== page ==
What Can Small Business Owners Learn from Super Bowl 17 Advertiser WIX?

Why do YOU watch the Super Bowl?
 
To witness the best teams rival each other? To see what superstar players can do under pressure? To feel like a part of an American TV community all focused on “the game”?
 

For many of us, it’s not just about football at all.

Seeing how creative, national advertisers spend their millions of dollars to attract new business is a whole other sport. For small business owners who lack mega budgets, there is much to be learned. Whether you’re creating a website, posting blogs, or sending out e-mailings, the rules of the audience attraction game are the same.

WIX’s 2017 Super Bowl commercial teaches us how to…

 
1. Grab your audience with in-your-face verbal and visual content.
This fiery commercial uses violence, sexual innuendo, and action to rivet the attention of its viewers. (Does the commercial make its connection to the WIX product clear? We’ll see how it plays after February 5th.) You can move down field with compelling content and visuals, too.

2. Find the right placement. Location, location, location is as important in advertising as in real estate. Though advertising on the Super Bowl requires mega bucks, WIX has seen the big tab pay off for the past two years. That’s why they’ve decided to run with the ball for the third year in a row. Find a balance between what you can afford and the value of the exposure, and you’ve got it made.

3. Promote like crazy. It’s not enough to create a great commercial (read ad/blog/website/email). You’ve got to promote it in places that offer maximum exposure to your target audience. Where are your people? Facebook? LinkedIn? Instagram? Your local TV or radio station? Huddle there.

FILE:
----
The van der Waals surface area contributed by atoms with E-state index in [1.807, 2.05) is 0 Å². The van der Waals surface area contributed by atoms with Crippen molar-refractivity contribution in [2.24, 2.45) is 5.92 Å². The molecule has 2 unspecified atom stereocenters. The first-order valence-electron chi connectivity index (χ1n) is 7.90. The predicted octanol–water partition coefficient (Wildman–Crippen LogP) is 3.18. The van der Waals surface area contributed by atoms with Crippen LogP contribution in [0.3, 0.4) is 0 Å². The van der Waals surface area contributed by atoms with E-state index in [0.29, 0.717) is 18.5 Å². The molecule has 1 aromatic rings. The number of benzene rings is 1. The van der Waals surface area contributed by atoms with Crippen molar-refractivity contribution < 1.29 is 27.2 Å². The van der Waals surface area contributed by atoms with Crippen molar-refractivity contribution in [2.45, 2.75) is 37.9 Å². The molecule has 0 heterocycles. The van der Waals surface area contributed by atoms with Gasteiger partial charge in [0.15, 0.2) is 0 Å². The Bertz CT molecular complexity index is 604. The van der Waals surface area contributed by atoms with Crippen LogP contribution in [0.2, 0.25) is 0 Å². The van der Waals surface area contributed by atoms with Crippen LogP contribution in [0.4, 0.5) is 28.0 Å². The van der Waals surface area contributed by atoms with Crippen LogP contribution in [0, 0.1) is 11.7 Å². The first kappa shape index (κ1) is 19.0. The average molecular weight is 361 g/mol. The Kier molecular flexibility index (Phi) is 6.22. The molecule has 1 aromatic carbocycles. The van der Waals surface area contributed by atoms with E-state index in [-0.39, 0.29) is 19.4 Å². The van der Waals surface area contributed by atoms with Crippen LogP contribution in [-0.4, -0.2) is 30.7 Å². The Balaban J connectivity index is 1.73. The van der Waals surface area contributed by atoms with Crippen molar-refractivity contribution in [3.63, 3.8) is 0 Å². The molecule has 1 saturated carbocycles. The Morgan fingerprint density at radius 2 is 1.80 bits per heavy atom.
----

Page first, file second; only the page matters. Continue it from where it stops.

Understanding that Facebook was right for them, WIX made history by launching its 2017 Super Bowl ad campaign on Facebook Live, January 17th. Creative placement, yes?

4. Encourage audience participation with an intriguing offer. WIX invited Facebook viewers to change their profile pictures to an image of Chef Felix (as shown on the WIX website) in order to win up to $50K in its score-big contest. How many will do it? Just think of all the website visitors it will get. Can you think of a way to get your audience to participate actively on your site?

If you’d like help writing creative, results-driven website copy, blogs, e-mailings, or any other materials, please contact PerfectWright: 267-217-7600; mary@marygroll.com.
 

Which 5 Thanksgiving Gifts Keep Your Clients Coming Back?

thHow about a basket full of “what’s in it for you” benefits that make good business sense? Let them know how they can…

1. Save money
2. Save time
3. Enjoy hassle-free transactions
4. Gain added value for their clients
5. Enjoy peace of mind

Deliver this basket of goodies on your holiday landing page, blog post, e-mailing, newsletter. Think “interactive.” Start by talking directly to your audience. Forget talking about “clients” or “the client.” Address your audience as “You.”

DON’T: We find clients the lowest rates on their mortgages.
DO: If you’re looking for the lowest rate on your mortgage, call us today!

DON’T: We offer prompt service.
DO: You’ll never have to wait for us.

DON’T: here is parking in front of our store.
DO: You’ll save time and hassle with convenient storefront parking.

 
To write effective copy, get inside the heads of your target audience. Think as potential clients would, and you’re half way to success. User-friendly content makes a great Thanksgiving  gift!


If you’d like help writing, editing, or proofreading any of your written communications, contact PerfectWright today: mary@marygroll.com; 267-217-7600. We’re just an email or phone call away. Let’s talk!

Have a warm and wonderful Thanksgiving!

 

What Is Transparency? Why Does It Matter?

 
ndtv.com
 
 
According to Wikipedia, transparency “implies openness, communication, and accountability.”